Everything you should know about liver disease

August 16, 2018 by rHealth0

The liver is primarily essential for digesting food and ridding your body of toxic substances. Being the largest internal organ of the body, the main functions of the liver are to :

  • metabolize most of the nutrients that are absorbed by the intestine
  • store nutrients
  • produce proteins
  • Detoxify the blood by discarding medications, alcohol, and potentially harmful chemicals from the bloodstream and treating them chemically so they can be excreted by digestive or urinary systems

Types of Liver Diseases

The various types of liver diseases are largely classified according to the cause of the specific problem. Most of these diseases involve inflammation of the liver, termed clinically as hepatitis –

Viral Hepatitis

This is one of the most commonly occurring liver diseases where the liver becomes inflamed due to a viral infection. These viruses are of different strains and referred to as A, B, C, D and E. For instance, hepatitis A is caused by the hepatitis A virus which is often contracted from contaminated food or water. Hepatitis B virus is transmitted through sexual contact and blood products.

Parasitic Infection

Parasites can infest the liver and damage it over time. This may be caused by flatworms, such as blood flukes or liver flukes. Such worms are often acquired from sheep or cattle and sometimes from other organisms like snails. The parasite enters the human body by consuming water or food that is contaminated with the immature worm or its eggs.

Alcoholic and Toxic Hepatitis

Alcoholic hepatitis is where the liver becomes inflamed and damaged due to excessive alcohol consumption usually over a long period of time. Toxic hepatitis is where the liver becomes inflamed and damaged from exposure to a number of different chemicals, and not only alcohol. These may include drugs -prescription and over-the-counter, health supplements and industrial chemicals such as cleaning solvents etc.

Fatty Liver Disease

The fatty liver disease is where globules of fat accumulate in the liver. Some fat in the liver is normal but in fatty liver disease, there is an excess. There are two types of fatty liver disease – alcoholic and non-alcoholic. As the names suggest, the alcoholic fatty liver disease is associated with alcohol abuse. The non-alcoholic fatty liver disease is not due to alcohol or substance abuse but usually seen as being overweight or obese.

Autoimmune Liver Disease

Autoimmune hepatitis is where the liver is inflamed as a result of the immune system attacking it. This abnormality in the immune system arises for several reasons, some of which are unknown. It may be associated with certain genes. Eventually, the liver is damaged by this abnormal immune activity.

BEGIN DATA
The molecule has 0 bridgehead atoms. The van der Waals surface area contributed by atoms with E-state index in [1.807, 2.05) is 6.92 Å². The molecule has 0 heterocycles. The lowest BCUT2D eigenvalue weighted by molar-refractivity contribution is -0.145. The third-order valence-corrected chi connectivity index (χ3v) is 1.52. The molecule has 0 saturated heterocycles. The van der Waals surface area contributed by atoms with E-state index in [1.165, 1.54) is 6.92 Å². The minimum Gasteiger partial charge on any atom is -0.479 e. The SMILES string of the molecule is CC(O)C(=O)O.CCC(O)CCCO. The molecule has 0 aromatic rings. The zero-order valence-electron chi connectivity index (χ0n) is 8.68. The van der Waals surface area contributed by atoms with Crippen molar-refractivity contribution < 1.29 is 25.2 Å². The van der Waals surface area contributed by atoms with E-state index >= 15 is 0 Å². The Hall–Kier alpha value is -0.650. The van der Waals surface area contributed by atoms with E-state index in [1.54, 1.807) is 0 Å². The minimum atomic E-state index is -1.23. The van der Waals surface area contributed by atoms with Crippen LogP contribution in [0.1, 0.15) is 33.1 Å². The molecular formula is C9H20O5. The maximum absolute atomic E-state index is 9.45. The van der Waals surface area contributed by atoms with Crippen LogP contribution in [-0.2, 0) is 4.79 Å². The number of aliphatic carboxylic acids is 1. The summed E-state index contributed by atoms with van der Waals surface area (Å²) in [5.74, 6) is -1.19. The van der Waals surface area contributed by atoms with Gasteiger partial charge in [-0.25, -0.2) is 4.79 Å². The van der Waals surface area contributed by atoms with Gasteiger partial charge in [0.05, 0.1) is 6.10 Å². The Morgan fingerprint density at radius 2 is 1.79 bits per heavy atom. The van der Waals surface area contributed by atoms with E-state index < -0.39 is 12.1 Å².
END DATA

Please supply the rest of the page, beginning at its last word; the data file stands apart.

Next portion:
Genetic Liver Problems

Certain liver diseases may be due to genetic factors and therefore inherited. It may tend to occur in families and includes conditions such as hemochromatosis, hyperoxaluria and Wilson’s disease.  These type of liver diseases mainly cause a buildup of substances within the liver.

Liver Cancer

A number of different abnormal growths can affect the liver. Some of these growths may be cancerous while others are benign. Hepatocellular carcinoma is also known as liver cancer and arises from the liver cells. A liver adenoma is a benign tumor, as is a liver abscess where pus accumulates within the liver tissue. Bile duct cancer can also spread to the liver tissue or affect the liver from functioning normally.


Cirrhosis is an end-stage of liver disease where there is a significant destruction of liver tissue and scarring within the liver. It can occur for a number of different reasons, such as with alcoholic hepatitis or other forms of severe or prolonged liver disease. Cirrhosis is irreversible and will eventually lead to death.

Signs of Liver Problems

Signs and symptoms of liver disease include:

  • Skin and eyes appear yellowish (jaundice)
  • Itchy skin
  • Dark urine color
  • Pale stool color, or bloody or tar-colored stool
  • Chronic fatigue
  • Loss of appetite
  • Tendency to bruise easily
  • Nausea and vomiting
  • Swelling and fluid accumulation in the abdomen


To prevent liver disease:

  • Drink alcohol in moderation.
  • Use a condom during sex.
  • Get vaccinated.
  • Use medications wisely. Take prescription and nonprescription drugs only when needed and only in recommended doses
  • Avoid contact with other people’s blood and body fluids. Hepatitis viruses can be spread by accidental needle sticks or improper cleanup of blood or body fluids.
  • Take care with aerosol sprays. Make sure the room is ventilated, and wear a mask when spraying insecticides, fungicides, paint and other toxic chemicals.
  • Maintain a healthy weight. Obesity can cause nonalcoholic fatty liver disease.


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